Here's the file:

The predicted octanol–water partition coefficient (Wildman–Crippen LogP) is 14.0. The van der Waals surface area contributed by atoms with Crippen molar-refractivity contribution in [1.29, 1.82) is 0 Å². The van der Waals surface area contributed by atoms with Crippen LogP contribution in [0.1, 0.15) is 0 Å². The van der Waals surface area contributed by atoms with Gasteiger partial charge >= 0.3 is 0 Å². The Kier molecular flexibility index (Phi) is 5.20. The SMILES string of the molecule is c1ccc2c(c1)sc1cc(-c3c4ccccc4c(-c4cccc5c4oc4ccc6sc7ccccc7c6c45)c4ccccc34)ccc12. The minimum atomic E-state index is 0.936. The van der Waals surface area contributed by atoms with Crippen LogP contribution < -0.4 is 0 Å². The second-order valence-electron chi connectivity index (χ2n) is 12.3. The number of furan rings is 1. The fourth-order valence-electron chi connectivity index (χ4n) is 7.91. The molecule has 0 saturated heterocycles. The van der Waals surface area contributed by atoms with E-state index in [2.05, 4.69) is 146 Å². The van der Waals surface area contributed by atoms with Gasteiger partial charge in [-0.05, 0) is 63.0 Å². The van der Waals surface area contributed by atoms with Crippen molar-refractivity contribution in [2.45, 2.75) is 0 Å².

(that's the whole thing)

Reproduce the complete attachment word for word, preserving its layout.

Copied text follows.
The predicted octanol–water partition coefficient (Wildman–Crippen LogP) is 14.0. The van der Waals surface area contributed by atoms with Crippen molar-refractivity contribution in [1.29, 1.82) is 0 Å². The van der Waals surface area contributed by atoms with Crippen LogP contribution in [0.1, 0.15) is 0 Å². The van der Waals surface area contributed by atoms with Gasteiger partial charge >= 0.3 is 0 Å². The Kier molecular flexibility index (Phi) is 5.20. The SMILES string of the molecule is c1ccc2c(c1)sc1cc(-c3c4ccccc4c(-c4cccc5c4oc4ccc6sc7ccccc7c6c45)c4ccccc34)ccc12. The minimum atomic E-state index is 0.936. The van der Waals surface area contributed by atoms with Crippen LogP contribution < -0.4 is 0 Å². The second-order valence-electron chi connectivity index (χ2n) is 12.3. The number of furan rings is 1. The fourth-order valence-electron chi connectivity index (χ4n) is 7.91. The molecule has 0 saturated heterocycles. The van der Waals surface area contributed by atoms with E-state index in [2.05, 4.69) is 146 Å². The van der Waals surface area contributed by atoms with Gasteiger partial charge in [-0.05, 0) is 63.0 Å². The van der Waals surface area contributed by atoms with Crippen molar-refractivity contribution in [2.45, 2.75) is 0 Å².